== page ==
The romance! Oh, how I loved the slowly burning romance. Dragon was such a fun character, he was grumpy and obnoxious but also sweet and endearing. I loved the fact that the story didn’t concentrate on the romance part but it was still present. And how amazing was the friendship between Kasia and Agnieszka? When Agnieszka put herself on Kasia’s side instead of the Dragon’s, I thought to myself, yes, finally, friends are what’s important!

Agnieszka was such a wonderful lead character, she wasn’t perfect and pretty and helpless, no, she was really brave and she didn’t care what others thought of her and she was strong on her own. She didn’t just wait around for Dragon to help her, no, she went to the forest herself (yes, he did help her afterwards, but still, she fights like a lion on her own). Despite all the troubles she faced, she pushed through and fought for her home. And it is so refreshing to have the lead protagonsit clumsy and messy and not always beautiful like in most YA novels.

My favourite part of the book was the magic and the writing. The book reads like a mixture of a dark twisted fairy tale and a spell book and the two combined makes for an excellent reading experience. Also, even though I would love to read more about Agnieszka and Dragon, I’m glad this isn’t a series because I’m sort of getting tired of them because the quality of the books usually declines within a series.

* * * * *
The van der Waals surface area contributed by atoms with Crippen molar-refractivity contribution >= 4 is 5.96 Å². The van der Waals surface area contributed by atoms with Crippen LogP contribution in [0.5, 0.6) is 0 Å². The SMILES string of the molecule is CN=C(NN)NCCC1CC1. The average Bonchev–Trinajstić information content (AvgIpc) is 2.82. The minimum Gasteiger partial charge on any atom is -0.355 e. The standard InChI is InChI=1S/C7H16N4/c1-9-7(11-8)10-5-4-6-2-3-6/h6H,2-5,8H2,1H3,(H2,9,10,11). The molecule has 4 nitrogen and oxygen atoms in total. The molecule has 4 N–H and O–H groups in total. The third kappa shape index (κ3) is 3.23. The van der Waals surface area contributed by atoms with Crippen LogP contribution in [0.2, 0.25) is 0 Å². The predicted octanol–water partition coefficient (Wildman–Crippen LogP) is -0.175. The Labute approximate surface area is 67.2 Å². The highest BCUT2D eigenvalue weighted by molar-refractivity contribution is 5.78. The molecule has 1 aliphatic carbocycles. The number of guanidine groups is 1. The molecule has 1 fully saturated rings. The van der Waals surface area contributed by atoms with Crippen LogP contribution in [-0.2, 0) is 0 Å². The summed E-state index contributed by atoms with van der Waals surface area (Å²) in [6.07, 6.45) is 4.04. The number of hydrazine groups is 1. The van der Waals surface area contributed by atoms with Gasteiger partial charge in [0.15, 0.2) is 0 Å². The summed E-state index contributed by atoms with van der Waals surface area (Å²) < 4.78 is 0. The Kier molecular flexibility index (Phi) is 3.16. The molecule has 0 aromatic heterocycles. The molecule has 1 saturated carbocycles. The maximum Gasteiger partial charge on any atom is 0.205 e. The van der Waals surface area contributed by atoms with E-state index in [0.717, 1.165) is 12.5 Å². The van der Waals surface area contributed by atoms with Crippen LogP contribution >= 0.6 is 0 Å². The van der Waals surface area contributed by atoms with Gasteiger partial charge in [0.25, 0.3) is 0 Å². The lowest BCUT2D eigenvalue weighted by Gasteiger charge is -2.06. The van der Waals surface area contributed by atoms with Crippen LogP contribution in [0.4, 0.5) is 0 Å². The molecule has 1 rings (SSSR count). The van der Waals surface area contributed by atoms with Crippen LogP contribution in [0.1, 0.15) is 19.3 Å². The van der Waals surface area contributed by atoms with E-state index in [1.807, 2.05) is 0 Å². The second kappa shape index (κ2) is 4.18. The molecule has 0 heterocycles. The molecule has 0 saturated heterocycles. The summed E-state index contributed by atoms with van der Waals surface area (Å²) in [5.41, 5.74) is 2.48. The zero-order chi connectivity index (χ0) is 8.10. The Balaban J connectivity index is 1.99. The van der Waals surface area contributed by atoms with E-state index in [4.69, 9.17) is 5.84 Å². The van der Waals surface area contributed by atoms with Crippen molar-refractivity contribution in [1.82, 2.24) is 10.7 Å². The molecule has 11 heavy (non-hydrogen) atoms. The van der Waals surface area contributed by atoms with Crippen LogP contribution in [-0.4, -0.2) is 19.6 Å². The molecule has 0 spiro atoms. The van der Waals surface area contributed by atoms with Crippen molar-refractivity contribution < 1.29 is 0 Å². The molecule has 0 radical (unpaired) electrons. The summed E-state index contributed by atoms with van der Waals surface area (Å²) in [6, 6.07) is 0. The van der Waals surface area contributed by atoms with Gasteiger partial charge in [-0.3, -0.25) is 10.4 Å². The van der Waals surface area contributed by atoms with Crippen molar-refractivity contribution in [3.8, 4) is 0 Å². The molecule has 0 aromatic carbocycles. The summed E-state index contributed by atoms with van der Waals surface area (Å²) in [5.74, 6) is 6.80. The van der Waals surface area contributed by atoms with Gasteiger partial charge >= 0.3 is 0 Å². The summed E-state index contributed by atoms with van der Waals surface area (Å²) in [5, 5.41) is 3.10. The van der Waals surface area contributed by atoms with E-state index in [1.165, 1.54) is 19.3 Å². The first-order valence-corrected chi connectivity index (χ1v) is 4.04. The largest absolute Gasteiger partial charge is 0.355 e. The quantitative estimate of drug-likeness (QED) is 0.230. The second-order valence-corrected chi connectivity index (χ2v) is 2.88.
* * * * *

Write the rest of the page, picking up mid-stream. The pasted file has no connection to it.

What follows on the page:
The only thing I didn’t like was how little we know about Dragon. I want to know so much more about his life, his childhood, the previous girls that stayed with him and why he became so grumpy, because we don’t get to see who he is behind that mask of his. Other than that, this book became my all-time favourite after reading the first hundred or so pages.

It wasn’t that I wanted a husband and a baby; I didn’t, or rather, I only wanted them the way I wanted to live to a hundred someday, far off, never thinking about the particulars. But they meant life: she was living, and I wasn’t.

Naomi Novik, Uprooted